[130 NJL Page 143]

real or personal; and it is not to be presumed that the legislature designed to regard the cost thereof as an item to be absorbed by the gross interest income of the lender. The statute is not to be so read unless the language admits of no reasonable doubt of that purpose. In the ultimate analysis, this insurance was for the benefit of the borrower. Such provision against mishap is commonly deemed to be of the essence of prudent management.

The sole "benefit" to the lender is the safeguarding of the security. It is utterly unreasonable to presume that the legislature meant to authorize the taking of chattel security and yet place upon the lender the cost of indemnification against the loss of the subject-matter. This is a responsibility incident to ownership. Such insurance is deemed an integral part of the security itself. The exception from the outlawed category of charges and disbursements attending the "actual sale of the security in foreclosure proceedings" and the "entry of judgment" is significant of the legislative sense of the associated terms. Certainly, the assignment of a pre-existing policy, without reimbursement of the unearned premium, would not fall into the forbidden class. And, as regards the cancellation value, that would be just as much a payment of the insurance premium by the borrower as the payment in the case at bar.

As said in Edelstein v. Hub Loan Co., supra, the legislation embodied in section 17:10-1, et seq., is sui generis; and its several provisions are to be considered and interpreted in the light of the essential object to be served. It regulates the small loan business in the public interest. The object was the eradication of the abuses and evil practices that had attended the conduct of this business, primarily the unconscionable and oppressive interest exactions. In construing a provision substantially similar, the New York Court of Appeals found the criterion to be "whether the lender has placed upon the borrower the burden of an additional charge in order to give the lender 'compensation in excess of that contemplated by the statute.'" Martorano v. Capital Finance Corp., 289 N.Y. 21; 43 N.E. Rep. (2 d) 705. The New York statute lays upon the borrower the burden of defraying "the

[130 NJL Page 144]

lawful fees, if any, actually and necessarily paid out by the licensee to any public officer for filing, recording, or releasing in any public office any instrument securing the loan, which fees may be collected when the loan is made or at any time thereafter." Ours does not. It apparently treats such as a disbursement in the transaction of the lender's business not chargeable to the borrower. It enjoins the lender from exacting "any expense fee, or bonus or other thing or otherwise." But this obviously does not warrant a construction of our statute that would render the lender liable for the insurance premium under the circumstances here presented. The filing or recording fee is an expense incurred by the lender after the delivery of the mortgage and therefore an "expense fee" referable to the conduct of the lender's business and so not transferable to the borrower. The rule of interpretation laid down in the majority opinion in the last-cited case is that generally accepted by the courts which have considered like provisions. Niles v. Kavanagh, 179 Cal. 98; 175 Pac. Rep. 462; Platz v. Lapinski, 263 Mich. 240; 248 N.W. Rep. 607; Auto Owners' Finance Co. v. Coleman, 89 N.H. 356; 199 A. 365; Friedman v. Wisconsin Acceptance Corp., 192 Wis. 58; 210 N.W. Rep. 831. We refer to these cases only as illustrations of the general principle. It does not necessarily follow that we approve all these holdings in their entirety. There are differences in the statutes that must not be overlooked.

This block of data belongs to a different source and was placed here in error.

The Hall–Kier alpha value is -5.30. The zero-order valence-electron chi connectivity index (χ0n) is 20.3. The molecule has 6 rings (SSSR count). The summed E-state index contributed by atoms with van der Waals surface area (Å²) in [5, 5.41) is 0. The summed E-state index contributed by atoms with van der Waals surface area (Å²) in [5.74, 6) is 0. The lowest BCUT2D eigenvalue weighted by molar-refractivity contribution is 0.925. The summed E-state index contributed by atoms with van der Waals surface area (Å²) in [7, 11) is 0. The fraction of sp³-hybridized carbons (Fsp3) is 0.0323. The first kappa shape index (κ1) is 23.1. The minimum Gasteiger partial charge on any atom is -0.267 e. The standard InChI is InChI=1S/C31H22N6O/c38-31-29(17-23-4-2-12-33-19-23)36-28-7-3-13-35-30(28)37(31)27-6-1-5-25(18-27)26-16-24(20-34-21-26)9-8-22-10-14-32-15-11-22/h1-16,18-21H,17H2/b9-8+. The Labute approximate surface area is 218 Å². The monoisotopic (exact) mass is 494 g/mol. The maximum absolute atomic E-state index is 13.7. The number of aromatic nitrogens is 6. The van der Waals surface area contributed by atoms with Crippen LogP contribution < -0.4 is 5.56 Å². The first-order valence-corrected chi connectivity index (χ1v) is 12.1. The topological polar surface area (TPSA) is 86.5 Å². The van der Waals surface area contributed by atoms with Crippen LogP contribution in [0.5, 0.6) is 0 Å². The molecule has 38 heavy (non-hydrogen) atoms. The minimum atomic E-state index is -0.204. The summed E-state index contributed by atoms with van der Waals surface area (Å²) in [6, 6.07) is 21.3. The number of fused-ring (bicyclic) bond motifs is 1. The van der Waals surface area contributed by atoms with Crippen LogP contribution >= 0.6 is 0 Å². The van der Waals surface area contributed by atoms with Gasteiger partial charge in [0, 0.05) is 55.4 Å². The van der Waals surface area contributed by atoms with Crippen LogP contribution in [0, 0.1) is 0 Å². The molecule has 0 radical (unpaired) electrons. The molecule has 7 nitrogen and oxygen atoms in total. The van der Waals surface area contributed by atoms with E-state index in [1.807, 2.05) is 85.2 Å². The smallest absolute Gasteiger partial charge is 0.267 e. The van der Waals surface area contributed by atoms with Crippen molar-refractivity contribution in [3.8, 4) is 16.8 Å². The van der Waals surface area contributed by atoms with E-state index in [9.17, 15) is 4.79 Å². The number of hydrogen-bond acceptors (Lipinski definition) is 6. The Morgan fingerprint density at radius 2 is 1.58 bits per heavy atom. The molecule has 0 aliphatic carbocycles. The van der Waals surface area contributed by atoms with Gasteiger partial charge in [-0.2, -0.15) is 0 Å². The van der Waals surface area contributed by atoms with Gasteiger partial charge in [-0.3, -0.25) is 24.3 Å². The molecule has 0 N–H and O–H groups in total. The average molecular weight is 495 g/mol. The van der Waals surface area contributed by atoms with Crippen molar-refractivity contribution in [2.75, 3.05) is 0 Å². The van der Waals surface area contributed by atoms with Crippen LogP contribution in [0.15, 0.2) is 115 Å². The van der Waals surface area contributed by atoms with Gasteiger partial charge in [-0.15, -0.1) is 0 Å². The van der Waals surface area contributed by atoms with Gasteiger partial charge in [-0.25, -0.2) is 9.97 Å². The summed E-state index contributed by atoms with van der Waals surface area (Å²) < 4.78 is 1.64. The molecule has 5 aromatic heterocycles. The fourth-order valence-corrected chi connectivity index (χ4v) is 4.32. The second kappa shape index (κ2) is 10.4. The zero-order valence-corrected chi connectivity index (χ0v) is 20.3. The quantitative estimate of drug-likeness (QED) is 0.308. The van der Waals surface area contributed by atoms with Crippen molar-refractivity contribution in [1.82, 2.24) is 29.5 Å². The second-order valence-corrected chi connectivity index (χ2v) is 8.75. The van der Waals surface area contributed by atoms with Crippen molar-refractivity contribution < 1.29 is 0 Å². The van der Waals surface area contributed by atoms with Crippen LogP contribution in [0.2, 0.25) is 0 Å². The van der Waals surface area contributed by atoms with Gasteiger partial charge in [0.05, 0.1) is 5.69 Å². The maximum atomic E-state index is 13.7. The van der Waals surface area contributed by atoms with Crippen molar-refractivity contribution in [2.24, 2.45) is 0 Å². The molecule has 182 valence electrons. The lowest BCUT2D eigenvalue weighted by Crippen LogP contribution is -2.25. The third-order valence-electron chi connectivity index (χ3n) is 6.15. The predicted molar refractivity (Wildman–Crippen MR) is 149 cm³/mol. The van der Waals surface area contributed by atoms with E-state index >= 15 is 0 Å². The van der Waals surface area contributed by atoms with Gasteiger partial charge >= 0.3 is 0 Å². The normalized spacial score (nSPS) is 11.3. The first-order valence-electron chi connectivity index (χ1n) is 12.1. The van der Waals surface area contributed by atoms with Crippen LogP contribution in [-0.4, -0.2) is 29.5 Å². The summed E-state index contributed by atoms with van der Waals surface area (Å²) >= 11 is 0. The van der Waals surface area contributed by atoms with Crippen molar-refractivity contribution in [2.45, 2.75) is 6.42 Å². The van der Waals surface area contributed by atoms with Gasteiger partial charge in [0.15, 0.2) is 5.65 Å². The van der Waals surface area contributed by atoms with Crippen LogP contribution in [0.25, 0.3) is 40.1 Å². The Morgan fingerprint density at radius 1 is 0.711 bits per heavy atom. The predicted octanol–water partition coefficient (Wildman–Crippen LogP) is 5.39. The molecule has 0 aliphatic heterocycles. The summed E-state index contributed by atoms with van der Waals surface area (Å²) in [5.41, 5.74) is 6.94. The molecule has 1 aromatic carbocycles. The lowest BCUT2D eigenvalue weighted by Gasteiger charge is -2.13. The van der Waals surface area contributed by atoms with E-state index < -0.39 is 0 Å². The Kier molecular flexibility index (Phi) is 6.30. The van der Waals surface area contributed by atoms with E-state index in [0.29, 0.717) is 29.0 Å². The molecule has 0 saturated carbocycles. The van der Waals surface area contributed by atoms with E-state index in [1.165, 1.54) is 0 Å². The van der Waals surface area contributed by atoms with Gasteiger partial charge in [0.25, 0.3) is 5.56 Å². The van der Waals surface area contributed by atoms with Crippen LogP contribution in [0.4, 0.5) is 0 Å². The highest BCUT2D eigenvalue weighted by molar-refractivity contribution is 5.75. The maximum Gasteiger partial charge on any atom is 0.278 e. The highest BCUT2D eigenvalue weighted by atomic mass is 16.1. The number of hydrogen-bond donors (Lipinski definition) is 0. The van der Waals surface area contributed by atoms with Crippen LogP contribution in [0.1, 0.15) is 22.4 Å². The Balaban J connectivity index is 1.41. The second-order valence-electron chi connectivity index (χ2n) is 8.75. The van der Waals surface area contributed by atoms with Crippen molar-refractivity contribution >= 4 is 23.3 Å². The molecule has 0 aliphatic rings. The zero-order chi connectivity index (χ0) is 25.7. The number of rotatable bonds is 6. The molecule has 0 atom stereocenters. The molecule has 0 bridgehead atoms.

While the Small Loan Act is generally remedial in nature, the provisions enjoining the imposition of charges and expenses not specifically authorized are highly penal, and are therefore to be strictly construed. Not only does a violation entail the forfeiture of the moneys loaned, whether repaid or not, but the lender is also guilty of a misdemeanor. Section 17:10-21. A statute may be both penal and remedial; and its several provisions are to be treated in this regard according to their nature. Edelstein v. Hub Loan Co., supra.

The judgment is accordingly affirmed, with costs.

Mr. Justice Perskie dissents for the reasons stated by Judge Lewis, for the minority, in Martorano v. Capital Finance Corp., supra.